When Sister Victoria Nolan, DC, entered her religious community at the age of 18, she never imagined her ministry would take her all over the eastern U.S., in roles ranging from teacher to nursing administrator to racial affairs director to hospital chaplain.

Now, as the 95-year-old settles into retirement at the Daughters of Charity's St. Louise House in Menands, she reflects on her vocation with gratitude and satisfaction.

"The community gave me a good start [and] formation for the life, and I've tried to be faithful to the life," Sister Victoria said. "That's what helps each of us on the journey - how we use the time we have. You're living your life moment by moment and helping others."

Sister Victoria was born Anna Nolan at the end of World War I; she and two younger brothers lived with their family in the Arbor Hill area of Albany. She attended the former St. Joseph's parish and St. Joseph's Academy; she remembers ice skating, playing tag and never locking doors at night. As a teenager, she went roller-skating and saw movies with girlfriends and even had a few co-ed World Series parties at her house.

"I was having a good time living my life," she said.

Close ties
Sister Victoria had a close relationship with the Daughters of Charity who taught her from kindergarten through high school. She often delivered letters for one sister and later found out they contained child support checks for a family in need, provided by the order.

"They were wonderful," she said of the sisters. "I was attracted to their work and what they were doing. They were really nurturing vocations without saying anything."

So, when her principal and her confessor started asking her about her future toward the end of high school, Sister Victoria and two of her peers decided to join the Daughters. They spent three months at a psychiatric hospital with 400 patients in Baltimore while living with older sisters, then 14 months at a seminary in Emmitsburg, Md.

"I was terribly homesick," she said, but "I had to grow up in the community. My father didn't approve of it; he thought I didn't know enough about life."

For 26 years, Sister Victoria wore a long blue habit with a large white headpiece and collar; that evolved into a shorter, simpler habit, followed by blue and white suits and optional veils.

Her ministry also evolved: She taught at a large school in a poor area of Baltimore for three years, visiting students' families at night to evaluate their needs; then taught in Utica for six years and attended college for teaching in the summers.

Now, nursing
But the Daughters had another idea for her future: nursing.

"I said I had never thought about it, but if that was a need, I'd see how I'd do," she remembered.

Sister Victoria earned degrees in nursing from The Catholic University of America in Washington and served at hospitals in Washington, Michigan, Florida and Rochester. For 19 years, she administrated schools of nursing and nursing departments.

At 59 years old, she moved back to Utica to do parish nursing in a poor neighborhood, where she helped establish a neighborhood health center and get doctors from the U.S. Public Health Service.

"I could stay there for the rest of my life," Sister Victoria said. "We really did a lot for the poor."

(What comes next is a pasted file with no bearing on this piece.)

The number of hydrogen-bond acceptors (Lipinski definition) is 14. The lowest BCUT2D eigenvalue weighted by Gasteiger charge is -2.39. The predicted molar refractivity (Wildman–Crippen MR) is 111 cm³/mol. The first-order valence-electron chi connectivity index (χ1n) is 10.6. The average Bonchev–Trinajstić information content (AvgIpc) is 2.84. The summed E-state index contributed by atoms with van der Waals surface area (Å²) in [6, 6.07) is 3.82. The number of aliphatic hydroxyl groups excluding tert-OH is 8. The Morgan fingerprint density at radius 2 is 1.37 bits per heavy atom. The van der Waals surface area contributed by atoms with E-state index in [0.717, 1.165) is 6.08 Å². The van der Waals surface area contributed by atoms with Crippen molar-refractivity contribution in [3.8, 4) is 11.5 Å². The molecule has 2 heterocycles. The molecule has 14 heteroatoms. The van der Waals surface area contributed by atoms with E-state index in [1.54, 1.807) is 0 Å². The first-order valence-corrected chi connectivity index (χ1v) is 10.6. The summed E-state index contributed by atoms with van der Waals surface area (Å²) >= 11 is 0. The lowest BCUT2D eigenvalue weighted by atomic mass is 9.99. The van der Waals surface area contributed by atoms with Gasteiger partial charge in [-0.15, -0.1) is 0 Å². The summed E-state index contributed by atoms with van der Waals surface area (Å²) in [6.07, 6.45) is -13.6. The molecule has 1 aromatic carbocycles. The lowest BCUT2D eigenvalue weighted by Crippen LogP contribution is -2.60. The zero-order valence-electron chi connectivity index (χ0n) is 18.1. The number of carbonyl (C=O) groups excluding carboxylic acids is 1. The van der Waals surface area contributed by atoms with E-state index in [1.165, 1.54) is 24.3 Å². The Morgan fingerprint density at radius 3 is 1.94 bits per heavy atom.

But she moved on to parishes in Philadelphia, where she was approached by the archdiocese to become associate director of ethnic and racial affairs. At the time, black families were moving into white neighborhoods - and encountering broken windows and other angry reactions. Black children were being chased and assaulted.

Racial tensions
Sister Victoria facilitated workshops on reducing tensions, got parishes involved, brought awareness programs to Catholic schools and advocated for the school district to hire black teachers and a black administrator. She was involved with an ecumenical group that encouraged community dialogue.

"I didn't realize that what I was doing was so great," she said. "It was something that needed to be done. I have a great respect for the human condition. We're just humans; we're not perfect."

After eight years, she moved to Binghamton to direct a pastoral care department at a hospital for a decade. Then she spent 15 years volunteering as a hospital chaplain in Connecticut.

The senior sister says all of her service has been important.

"There's many ways of being poor," she said. "People who are sick are really poor. Every kind of work I've had, I've liked and I've missed when I left it."

Filling her days
In 2009, slowed down by macular degeneration and arthritis, Sister Victoria came to the sisters' Menands retirement home. She keeps busy with Mass, prayer, a Scripture study group she started, bingo, a book club and socializing. She makes candy as a fundraiser for the Roarke Center in Troy and meets monthly with relatives she found through genealogy research.

There were 34,000 Daughters of Charity worldwide when Sister Victoria was young. There are about 17,000 today, she said: "I think it's the era in which we're living, and there are so many choices. [But] I think there will always be some" vocations calls answered.

"There has to be a desire for it and there has to be good spiritual direction. It has to be freely chosen. Just keep your sights on what you're in this world for, and I think God shows us the way," she counsels young people.

"It's just like any other life: You have to work at it," she said. "If God had wanted me to be married, I would be, but He kept me here. I'm very happy."